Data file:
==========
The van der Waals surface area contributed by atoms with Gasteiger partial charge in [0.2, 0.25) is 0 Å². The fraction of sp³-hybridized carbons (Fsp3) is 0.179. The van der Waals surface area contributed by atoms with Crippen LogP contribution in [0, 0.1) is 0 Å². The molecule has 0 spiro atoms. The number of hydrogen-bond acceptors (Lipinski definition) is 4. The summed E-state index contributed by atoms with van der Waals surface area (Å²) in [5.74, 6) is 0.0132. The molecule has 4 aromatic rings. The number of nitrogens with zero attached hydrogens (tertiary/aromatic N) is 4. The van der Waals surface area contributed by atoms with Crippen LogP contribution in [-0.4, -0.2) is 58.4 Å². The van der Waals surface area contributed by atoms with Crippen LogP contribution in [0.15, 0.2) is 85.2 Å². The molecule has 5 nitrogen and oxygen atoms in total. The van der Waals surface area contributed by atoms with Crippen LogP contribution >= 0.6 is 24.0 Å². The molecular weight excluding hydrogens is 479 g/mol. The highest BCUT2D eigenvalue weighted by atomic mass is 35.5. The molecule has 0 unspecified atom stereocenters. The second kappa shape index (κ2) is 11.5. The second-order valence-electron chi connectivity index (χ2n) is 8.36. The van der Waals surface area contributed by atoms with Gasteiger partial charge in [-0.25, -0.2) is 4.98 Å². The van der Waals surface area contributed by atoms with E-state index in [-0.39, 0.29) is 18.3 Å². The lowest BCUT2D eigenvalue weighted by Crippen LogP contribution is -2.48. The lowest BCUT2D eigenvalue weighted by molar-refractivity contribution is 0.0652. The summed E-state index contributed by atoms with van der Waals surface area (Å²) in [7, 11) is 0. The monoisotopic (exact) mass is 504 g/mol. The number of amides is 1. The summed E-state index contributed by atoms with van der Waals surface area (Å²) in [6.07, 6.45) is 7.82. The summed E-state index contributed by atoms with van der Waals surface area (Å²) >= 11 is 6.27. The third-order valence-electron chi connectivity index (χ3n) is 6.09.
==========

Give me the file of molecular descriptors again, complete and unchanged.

The van der Waals surface area contributed by atoms with Gasteiger partial charge in [0.2, 0.25) is 0 Å². The fraction of sp³-hybridized carbons (Fsp3) is 0.179. The van der Waals surface area contributed by atoms with Crippen LogP contribution in [0, 0.1) is 0 Å². The molecule has 0 spiro atoms. The number of hydrogen-bond acceptors (Lipinski definition) is 4. The summed E-state index contributed by atoms with van der Waals surface area (Å²) in [5.74, 6) is 0.0132. The molecule has 4 aromatic rings. The number of nitrogens with zero attached hydrogens (tertiary/aromatic N) is 4. The van der Waals surface area contributed by atoms with Crippen LogP contribution in [-0.4, -0.2) is 58.4 Å². The van der Waals surface area contributed by atoms with Crippen LogP contribution in [0.15, 0.2) is 85.2 Å². The molecule has 5 nitrogen and oxygen atoms in total. The van der Waals surface area contributed by atoms with Crippen LogP contribution >= 0.6 is 24.0 Å². The molecular weight excluding hydrogens is 479 g/mol. The highest BCUT2D eigenvalue weighted by atomic mass is 35.5. The molecule has 0 unspecified atom stereocenters. The second kappa shape index (κ2) is 11.5. The second-order valence-electron chi connectivity index (χ2n) is 8.36. The van der Waals surface area contributed by atoms with Gasteiger partial charge in [-0.25, -0.2) is 4.98 Å². The van der Waals surface area contributed by atoms with E-state index in [-0.39, 0.29) is 18.3 Å². The lowest BCUT2D eigenvalue weighted by Crippen LogP contribution is -2.48. The lowest BCUT2D eigenvalue weighted by molar-refractivity contribution is 0.0652. The summed E-state index contributed by atoms with van der Waals surface area (Å²) in [7, 11) is 0. The monoisotopic (exact) mass is 504 g/mol. The number of amides is 1. The summed E-state index contributed by atoms with van der Waals surface area (Å²) in [6.07, 6.45) is 7.82. The summed E-state index contributed by atoms with van der Waals surface area (Å²) >= 11 is 6.27. The third-order valence-electron chi connectivity index (χ3n) is 6.09.